• Direct monthly payments of $2,000 for every person in the country. You want to keep the economy going? Give people the money they need to keep it going, so they can stay in their homes and pay their bills. And that means everybody, including folks left out of the previous one-time stimulus, "including the undocumented, the homeless, the unbanked, and young adults."
  • Guaranteed medical and family leave for all workers, because if you want to fight a pandemic, you shouldn't have to force people to decide they can't afford to risk losing their pay if they're feeling sick.
  • Hazard pay for essential frontline workers who have to keep doing their jobs to get us through this. Not just medical and public safety folks, but people working in grocery stores, food production, and transportation.
  • Equal funding for territories, tribal governments, and DC. Statehood doesn't make people more worthy of help.
  • And make it all available regardless of immigration status, because the virus doesn't check people's papers before it lays them low. Forcing undocumented people into the shadows will mean higher transmission rates.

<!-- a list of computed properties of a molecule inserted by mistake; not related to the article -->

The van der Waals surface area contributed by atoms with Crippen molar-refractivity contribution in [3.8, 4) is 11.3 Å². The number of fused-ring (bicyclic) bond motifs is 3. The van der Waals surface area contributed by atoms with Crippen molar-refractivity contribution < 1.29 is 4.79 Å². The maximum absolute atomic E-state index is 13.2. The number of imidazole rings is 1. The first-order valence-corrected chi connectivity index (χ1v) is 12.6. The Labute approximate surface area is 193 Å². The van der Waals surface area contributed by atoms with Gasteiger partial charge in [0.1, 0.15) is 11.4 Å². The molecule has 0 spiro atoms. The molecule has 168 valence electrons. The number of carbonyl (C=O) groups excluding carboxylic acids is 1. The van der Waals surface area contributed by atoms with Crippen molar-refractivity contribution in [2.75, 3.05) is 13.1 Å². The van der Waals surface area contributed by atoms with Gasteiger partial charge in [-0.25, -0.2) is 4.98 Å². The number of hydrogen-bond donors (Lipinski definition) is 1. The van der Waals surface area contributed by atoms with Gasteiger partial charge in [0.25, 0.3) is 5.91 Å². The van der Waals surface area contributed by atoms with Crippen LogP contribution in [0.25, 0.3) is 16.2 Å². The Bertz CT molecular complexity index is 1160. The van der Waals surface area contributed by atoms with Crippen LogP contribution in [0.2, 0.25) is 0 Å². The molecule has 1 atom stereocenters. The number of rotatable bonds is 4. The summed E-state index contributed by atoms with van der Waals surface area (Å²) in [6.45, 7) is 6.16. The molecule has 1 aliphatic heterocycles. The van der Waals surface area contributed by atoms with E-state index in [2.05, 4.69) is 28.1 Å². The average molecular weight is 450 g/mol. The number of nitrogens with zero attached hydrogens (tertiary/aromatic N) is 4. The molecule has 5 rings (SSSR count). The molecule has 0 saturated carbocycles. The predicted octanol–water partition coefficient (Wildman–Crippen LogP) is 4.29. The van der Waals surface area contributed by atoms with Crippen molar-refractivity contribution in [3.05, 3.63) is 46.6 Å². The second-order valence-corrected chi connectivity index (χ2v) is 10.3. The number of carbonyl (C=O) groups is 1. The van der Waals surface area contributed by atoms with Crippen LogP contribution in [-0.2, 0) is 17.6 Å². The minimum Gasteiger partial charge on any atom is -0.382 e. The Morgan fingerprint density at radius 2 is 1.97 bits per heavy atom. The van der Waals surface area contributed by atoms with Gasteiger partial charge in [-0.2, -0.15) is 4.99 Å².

• Increased emergency aid to state and local government.
  • Beef up support for food assistance.
  • Ramp up the government's power to purchase needed medical supplies through the Defense Production Act.
  • Suspension of rent payments, mortgage payments, and medical and consumer debt payments, with no balloon balances due at the end of the crisis.
  • Cancel student loan payments for the duration of the emergency.
  • National freeze on evictions, foreclosures, and utility shutoffs.
That's good stuff, and of course there's more, too, like calling for universal healthcare. We'd like to see other Democrats get behind it. It's way better for Americans, and politically, a hell of a lot better than a fantasy "unity cabinet" (because there's never a bad time for Tom Friedman to STFU).

Sanders said that although he was ending his campaign, he intends to keep his name on the ballot in the remaining primary states so he can keep collecting delegates, with the aim of helping to shape the party platform. But Sanders left no doubt that Joe Biden will be the nominee, and that he'll support Biden come the convention: "Then together, standing united, we will go forward to defeat Donald Trump, the most dangerous president in modern American history."